What lies at the root of the monk’s skepticism in the monastery organized by Varlaam? What made the brothers relegate the saint to the unknown masses of monks?
The thing is that over the time that had passed since the St. John Monastery had been established, as well the town near which the monastery was located, St. Varlaam was always thought of as the man who had founded the town, the churches and monasteries both inside and outside its borders.
Being a prominent politician and a gifted manager of his era, and fairly keen on where the wind of history was blowing, Basil-Varlaam managed to become not only the founder of a new monastery, but he was also a well-to-do investor, who had once put a great sum of money into the account of a company in those times. Later, he was tonsured in his own monastery and labored within its walls more than any other monk. He managed to place a more solid foundation than silver coins—one built by his prayers for all those who lived at that place and those who would come there after his death.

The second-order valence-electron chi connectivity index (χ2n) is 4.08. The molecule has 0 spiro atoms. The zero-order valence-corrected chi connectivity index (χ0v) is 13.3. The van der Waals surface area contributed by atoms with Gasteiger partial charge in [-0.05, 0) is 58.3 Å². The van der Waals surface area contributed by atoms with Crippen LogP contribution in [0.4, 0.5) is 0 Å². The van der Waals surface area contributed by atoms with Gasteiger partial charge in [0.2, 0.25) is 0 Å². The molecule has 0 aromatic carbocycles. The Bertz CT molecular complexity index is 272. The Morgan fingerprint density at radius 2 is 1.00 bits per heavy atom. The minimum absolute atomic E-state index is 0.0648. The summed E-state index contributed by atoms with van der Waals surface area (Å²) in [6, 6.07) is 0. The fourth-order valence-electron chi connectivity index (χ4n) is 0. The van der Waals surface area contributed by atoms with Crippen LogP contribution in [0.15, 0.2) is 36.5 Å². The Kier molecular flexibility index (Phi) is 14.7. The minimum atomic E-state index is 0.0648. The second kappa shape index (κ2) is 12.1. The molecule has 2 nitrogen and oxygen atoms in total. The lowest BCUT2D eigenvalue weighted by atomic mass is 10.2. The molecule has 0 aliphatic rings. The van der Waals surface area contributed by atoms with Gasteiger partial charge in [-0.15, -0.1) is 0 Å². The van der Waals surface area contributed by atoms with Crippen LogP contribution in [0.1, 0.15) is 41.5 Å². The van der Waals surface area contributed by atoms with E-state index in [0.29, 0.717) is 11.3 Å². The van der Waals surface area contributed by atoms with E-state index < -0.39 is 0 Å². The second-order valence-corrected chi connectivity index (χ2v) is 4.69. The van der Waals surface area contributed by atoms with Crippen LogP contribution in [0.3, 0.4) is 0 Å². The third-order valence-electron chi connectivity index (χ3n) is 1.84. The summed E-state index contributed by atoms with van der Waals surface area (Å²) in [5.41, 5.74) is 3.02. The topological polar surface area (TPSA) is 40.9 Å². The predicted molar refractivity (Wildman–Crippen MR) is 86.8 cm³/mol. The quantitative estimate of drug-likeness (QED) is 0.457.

This is why the misperceptions about the monk and founder were very soon defused, as miracles began to happen by his tomb—which, as they believed, was placed in the monastery out of gratitude for his charitable donations...